At start of Catholic Schools Week, Archbishop Lori encourages students to remain ‘in Jesus’ path’

January 30, 2017

By Paul McMullen

pmcmullen@CatholicReview.org

Twitter: @ReviewMcMullen
 
CATONSVILLE – Archbishop William E. Lori began National Catholic Schools Week in the Archdiocese of Baltimore with a Mass at Mount de Sales Academy Jan. 30.

The day’s Gospel reading was Mark 5:1-20, of Jesus saving a man possessed. It led the archbishop to share with 490 students at the all-girls school that “the evil one likes it best when he deny that he exists,” and offer three simple tips on how to counteract the devil by putting “ourselves in Jesus’ path.”

His homily, in the school’s Chapel of St. Francis de Sales, noted prayer, the sacraments and a third way we encounter Jesus, “in one another.”

Seniors Lisa D’Ambrosio and Raeghan Smith appear to already be following that regimen.

D’Ambrosio spent the previous school day, Jan. 27, in Washington, D.C., at the National March for Life, along with approximately 100 other Mount de Sales students. She couldn’t recall if it was her fifth or sixth march, a witness she began as a student at nearby St. Agnes School.



Archbishop William E. Lori pauses in the Chapel of St. Francis de Sales at Mount de Sales Academy Jan. 30 with, from left, Marie Kromeke, administrative assistant; Alex Chambers, assistant athletic director; and freshman Chloe Steer, sophomore Josie Borsh, junior Veronica Tis and senior Raeghan Smith. The four students were recognized as “Anchors of the Month,” which references the schools mascot, the Sailors. (Olivia Obineme/Special to the Review)



Now a parishioner of Our Lady of Perpetual Help in Ellicott City, D’Ambrosio is the Mount de Sales class of 2017’s recipient of the school’s Guardians of Life Scholarship. She heads the school’s Students for Life.

“We promote pro-life causes,” said D’Ambrosio, of an effort that focuses on the nearby Hillcrest Clinic, where abortions are performed. “Just about every Tuesday, we take a group of students there to pray the rosary and Divine Mercy Chaplet.”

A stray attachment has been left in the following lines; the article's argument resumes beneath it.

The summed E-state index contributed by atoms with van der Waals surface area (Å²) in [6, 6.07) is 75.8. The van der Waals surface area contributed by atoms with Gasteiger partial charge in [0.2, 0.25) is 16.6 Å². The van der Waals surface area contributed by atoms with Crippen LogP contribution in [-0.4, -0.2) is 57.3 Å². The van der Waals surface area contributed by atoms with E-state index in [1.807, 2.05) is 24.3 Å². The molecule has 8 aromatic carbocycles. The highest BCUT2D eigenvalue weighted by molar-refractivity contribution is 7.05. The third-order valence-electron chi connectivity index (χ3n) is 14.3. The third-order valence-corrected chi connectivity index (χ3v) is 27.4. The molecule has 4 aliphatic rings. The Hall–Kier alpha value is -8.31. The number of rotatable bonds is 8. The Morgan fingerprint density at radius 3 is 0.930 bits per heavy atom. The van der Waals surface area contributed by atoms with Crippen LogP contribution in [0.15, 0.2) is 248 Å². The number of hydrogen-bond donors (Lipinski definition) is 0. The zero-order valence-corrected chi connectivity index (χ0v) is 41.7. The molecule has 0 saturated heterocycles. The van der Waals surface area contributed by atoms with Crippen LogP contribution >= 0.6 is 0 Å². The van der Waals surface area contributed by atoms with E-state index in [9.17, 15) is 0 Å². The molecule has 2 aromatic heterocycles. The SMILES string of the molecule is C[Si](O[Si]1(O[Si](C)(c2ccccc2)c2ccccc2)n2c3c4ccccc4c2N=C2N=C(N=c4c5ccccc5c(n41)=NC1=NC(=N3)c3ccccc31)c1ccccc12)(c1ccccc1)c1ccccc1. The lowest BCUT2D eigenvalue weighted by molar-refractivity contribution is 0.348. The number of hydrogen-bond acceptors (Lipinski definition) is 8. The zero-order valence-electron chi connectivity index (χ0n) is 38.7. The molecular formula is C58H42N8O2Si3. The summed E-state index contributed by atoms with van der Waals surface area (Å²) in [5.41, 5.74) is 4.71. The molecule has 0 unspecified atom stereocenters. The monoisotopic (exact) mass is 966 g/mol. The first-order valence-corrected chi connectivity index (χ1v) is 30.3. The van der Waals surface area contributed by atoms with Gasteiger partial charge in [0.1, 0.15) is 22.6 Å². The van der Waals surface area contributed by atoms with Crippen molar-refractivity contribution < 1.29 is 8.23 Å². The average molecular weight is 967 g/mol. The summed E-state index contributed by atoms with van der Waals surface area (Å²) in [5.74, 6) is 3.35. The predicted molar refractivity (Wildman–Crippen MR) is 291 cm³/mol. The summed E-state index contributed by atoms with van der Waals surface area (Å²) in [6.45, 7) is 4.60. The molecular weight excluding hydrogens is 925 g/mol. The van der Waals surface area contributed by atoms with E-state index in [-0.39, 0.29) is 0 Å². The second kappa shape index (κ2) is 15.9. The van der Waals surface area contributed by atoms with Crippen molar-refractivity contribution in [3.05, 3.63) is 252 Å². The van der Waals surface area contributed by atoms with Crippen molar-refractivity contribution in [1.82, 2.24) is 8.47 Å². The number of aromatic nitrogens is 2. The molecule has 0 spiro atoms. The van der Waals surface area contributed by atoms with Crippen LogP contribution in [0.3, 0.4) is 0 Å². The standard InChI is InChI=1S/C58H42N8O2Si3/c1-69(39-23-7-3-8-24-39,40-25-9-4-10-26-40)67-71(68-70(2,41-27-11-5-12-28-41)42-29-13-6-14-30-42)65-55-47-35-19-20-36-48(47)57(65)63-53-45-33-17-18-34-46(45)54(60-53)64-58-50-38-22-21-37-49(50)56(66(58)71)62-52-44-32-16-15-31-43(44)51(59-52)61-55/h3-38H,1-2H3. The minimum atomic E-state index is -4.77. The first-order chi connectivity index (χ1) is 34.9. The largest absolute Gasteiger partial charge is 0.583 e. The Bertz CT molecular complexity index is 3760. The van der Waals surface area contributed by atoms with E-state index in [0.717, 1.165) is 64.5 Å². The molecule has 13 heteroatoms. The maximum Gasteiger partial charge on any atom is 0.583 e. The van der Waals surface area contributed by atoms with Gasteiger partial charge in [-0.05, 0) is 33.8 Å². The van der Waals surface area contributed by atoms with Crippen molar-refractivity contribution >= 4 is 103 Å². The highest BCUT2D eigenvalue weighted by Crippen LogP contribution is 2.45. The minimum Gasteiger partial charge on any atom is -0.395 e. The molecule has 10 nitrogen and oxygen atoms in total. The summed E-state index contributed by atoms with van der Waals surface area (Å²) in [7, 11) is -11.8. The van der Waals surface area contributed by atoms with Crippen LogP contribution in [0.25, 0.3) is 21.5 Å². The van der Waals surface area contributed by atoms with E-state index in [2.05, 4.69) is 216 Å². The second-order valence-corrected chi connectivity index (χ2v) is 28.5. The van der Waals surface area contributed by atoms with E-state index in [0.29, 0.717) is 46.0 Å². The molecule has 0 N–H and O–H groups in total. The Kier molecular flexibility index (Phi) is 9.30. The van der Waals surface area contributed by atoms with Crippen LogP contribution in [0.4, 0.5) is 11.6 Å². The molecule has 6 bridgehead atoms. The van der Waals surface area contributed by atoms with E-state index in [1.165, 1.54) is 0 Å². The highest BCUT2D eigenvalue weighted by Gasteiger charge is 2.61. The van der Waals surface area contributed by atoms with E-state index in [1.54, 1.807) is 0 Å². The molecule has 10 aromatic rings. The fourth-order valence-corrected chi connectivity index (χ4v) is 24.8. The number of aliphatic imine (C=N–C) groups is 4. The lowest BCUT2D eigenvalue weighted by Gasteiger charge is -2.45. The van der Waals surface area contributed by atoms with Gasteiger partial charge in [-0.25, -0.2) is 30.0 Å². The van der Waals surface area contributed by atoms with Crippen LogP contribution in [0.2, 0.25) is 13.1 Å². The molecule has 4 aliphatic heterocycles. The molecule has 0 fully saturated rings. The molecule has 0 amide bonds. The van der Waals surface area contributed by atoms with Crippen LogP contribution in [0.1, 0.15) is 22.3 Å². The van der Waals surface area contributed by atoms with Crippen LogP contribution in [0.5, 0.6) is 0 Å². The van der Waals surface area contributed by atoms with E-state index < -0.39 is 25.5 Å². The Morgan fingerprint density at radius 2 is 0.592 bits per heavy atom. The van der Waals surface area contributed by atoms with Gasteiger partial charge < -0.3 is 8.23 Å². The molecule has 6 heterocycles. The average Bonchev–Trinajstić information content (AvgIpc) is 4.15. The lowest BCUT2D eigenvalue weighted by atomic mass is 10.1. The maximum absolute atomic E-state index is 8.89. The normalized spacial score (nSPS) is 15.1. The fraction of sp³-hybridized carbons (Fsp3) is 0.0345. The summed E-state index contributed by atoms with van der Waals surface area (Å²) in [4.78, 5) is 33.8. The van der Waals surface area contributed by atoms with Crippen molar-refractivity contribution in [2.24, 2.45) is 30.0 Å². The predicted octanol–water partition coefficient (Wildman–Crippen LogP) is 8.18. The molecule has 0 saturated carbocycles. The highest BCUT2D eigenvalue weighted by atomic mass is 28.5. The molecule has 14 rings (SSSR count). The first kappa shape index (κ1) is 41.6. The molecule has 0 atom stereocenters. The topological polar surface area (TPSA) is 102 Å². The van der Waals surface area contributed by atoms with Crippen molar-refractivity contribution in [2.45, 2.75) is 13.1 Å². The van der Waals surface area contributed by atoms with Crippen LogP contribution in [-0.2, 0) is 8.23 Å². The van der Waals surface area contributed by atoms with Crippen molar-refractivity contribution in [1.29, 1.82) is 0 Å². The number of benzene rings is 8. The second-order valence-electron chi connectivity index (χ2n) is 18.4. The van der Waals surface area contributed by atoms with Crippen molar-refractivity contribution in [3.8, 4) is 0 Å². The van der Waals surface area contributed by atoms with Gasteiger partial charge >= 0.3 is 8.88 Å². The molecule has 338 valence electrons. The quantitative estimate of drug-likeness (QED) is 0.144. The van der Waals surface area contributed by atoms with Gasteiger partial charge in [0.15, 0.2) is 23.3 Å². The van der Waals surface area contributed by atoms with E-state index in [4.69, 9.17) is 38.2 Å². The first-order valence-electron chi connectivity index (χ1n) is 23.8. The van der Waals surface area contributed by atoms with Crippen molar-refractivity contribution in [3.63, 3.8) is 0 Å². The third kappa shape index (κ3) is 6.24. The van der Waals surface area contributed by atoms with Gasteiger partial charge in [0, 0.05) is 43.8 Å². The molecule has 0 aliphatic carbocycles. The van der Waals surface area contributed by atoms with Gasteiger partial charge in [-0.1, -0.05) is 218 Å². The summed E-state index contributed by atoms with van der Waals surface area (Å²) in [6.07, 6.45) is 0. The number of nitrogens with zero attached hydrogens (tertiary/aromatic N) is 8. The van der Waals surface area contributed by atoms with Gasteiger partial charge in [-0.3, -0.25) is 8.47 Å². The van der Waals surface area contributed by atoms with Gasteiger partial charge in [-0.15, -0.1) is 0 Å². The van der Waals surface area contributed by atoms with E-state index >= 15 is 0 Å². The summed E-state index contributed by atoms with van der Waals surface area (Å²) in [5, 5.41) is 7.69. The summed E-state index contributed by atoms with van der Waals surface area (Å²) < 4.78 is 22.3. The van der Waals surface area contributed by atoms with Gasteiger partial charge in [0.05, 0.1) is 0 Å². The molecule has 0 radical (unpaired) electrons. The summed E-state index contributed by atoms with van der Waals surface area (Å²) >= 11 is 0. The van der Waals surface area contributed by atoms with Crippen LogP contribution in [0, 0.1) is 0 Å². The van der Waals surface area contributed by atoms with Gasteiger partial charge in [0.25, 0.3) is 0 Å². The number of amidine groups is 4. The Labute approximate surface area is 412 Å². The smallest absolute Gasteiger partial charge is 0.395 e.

D’Ambrosio, a lacrosse player, will next attend Coastal Carolina University in Conway, S.C.

Raeghan Smith, a parishioner of Our Lady of the Fields in Millersville who came to Mount de Sales from School of the Incarnation in Gambrills, plans to major in global studies or international relations at St. Joseph’s University in Philadelphia or the College of the Holy Cross in Worcester, Mass.

Smith is the type who spends summer vacation in St. Marc, Haiti, with the Baltimore Haiti Project; or joining a group from Holy Family Parish in Davidsonville serving a Zuni reservation in New Mexico.

At the Mass, Smith was the senior class recipient of the “Anchor of the Month” award. Her resume includes being president of the Global Outreach Club at Mount de Sales.

“We want to be the first to advocate for those in need,” Smith said.

It was the second time in five years, Archbishop Lori began Catholic Schools Week with a visit to Mount de sales. His homily acknowledged the role it plays in the formation of its students.

He told them that they are blest to attend a school that “creates a wonderful environment that encourages you to help one another know Jesus and practice your faith. That is one of the main reasons I like to celebrate Catholic Schools Week, and to come here.”



Jeff Hosier, the music director at Mount De Sales Academy, directs its Concert Choir during a Jan. 30 Mass celebrated by Archbishop William E. Lori at the start of Catholic Schools Week. (Olivia Obineme/Special to the Review)

The liturgy was led by freshmen.

Concelebrants included Father Michael DeAscanis,  pastor of St. Philip Neri in Linthicum and St. Clement I in Lansdowne; Benedictine Father Paschal Morlino, pastor of Baltimore’s St. Benedict Parish, who offers Mass at de Sales every Wednesday morning; Father Michael Roach, pastor of St. Bartholomew in Manchester and a longtime supporter of the school; and Father Albert Scharbach, pastor of Mount Calvary.

Honored guests included Barbara McGraw Edmondson, superintendent of Catholic schools for the archdiocese. Like Father Scharbach, who came to the Archdiocese of Baltimore from the Personal Ordinariate of the Church of St. Peter, she has also been the parent of a Mount de Sales student.

Also see:

Archbishop Lori writes letter concerning executive orders on immigration

Local boys do good, donate $500,000 to Archbishop Curley High School